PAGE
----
A new undersea mineral chimney emitting hot, iron-darkened water that attracts unusual marine life has been discovered in the Pacific Ocean off Costa Rica.
The vent, located about 8,500 feet beneath the surface, was found by a U.S.-led expedition exploring a section of volcanic ridge.
Expedition members from Duke University; the Universities of New Hampshire, South Carolina and Florida; and the Woods Hole Oceanographic Institution named their discovery the Medusa hydrothermal vent field. That name was selected because numerous spiky tubeworm casings that festoon the vent chimney bring to mind "the serpent-haired Medusa of Greek myth," said expedition leader Emily Klein, a Duke University geology professor.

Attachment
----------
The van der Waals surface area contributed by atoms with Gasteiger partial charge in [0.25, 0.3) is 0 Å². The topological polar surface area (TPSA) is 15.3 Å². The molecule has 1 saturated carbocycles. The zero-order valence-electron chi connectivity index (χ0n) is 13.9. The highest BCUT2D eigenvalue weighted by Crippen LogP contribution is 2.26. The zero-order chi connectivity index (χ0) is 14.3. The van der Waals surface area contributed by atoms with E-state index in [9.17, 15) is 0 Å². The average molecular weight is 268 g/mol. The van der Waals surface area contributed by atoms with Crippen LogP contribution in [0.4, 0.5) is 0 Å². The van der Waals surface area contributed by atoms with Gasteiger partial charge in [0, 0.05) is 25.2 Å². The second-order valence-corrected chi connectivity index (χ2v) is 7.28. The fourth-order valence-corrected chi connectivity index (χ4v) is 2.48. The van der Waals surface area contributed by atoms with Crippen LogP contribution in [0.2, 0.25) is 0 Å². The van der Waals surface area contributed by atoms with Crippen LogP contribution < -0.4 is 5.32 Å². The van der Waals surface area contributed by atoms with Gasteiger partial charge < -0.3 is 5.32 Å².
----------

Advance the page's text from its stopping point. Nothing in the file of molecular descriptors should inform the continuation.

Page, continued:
Bell-shaped pink jellyfish sighted near the vent "are really unusual, and the ones we found may be of a different species because nobody has seen types of this color before," said Karen Von Damm, a University of New Hampshire earth sciences professor.
The researchers are working aboard WHOI's research vessel Atlantis, and the expedition is funded by the National Science Foundation.
Copyright 2007 by United Press International
Explore further: Hydrothermal vents could explain chemical precursors to life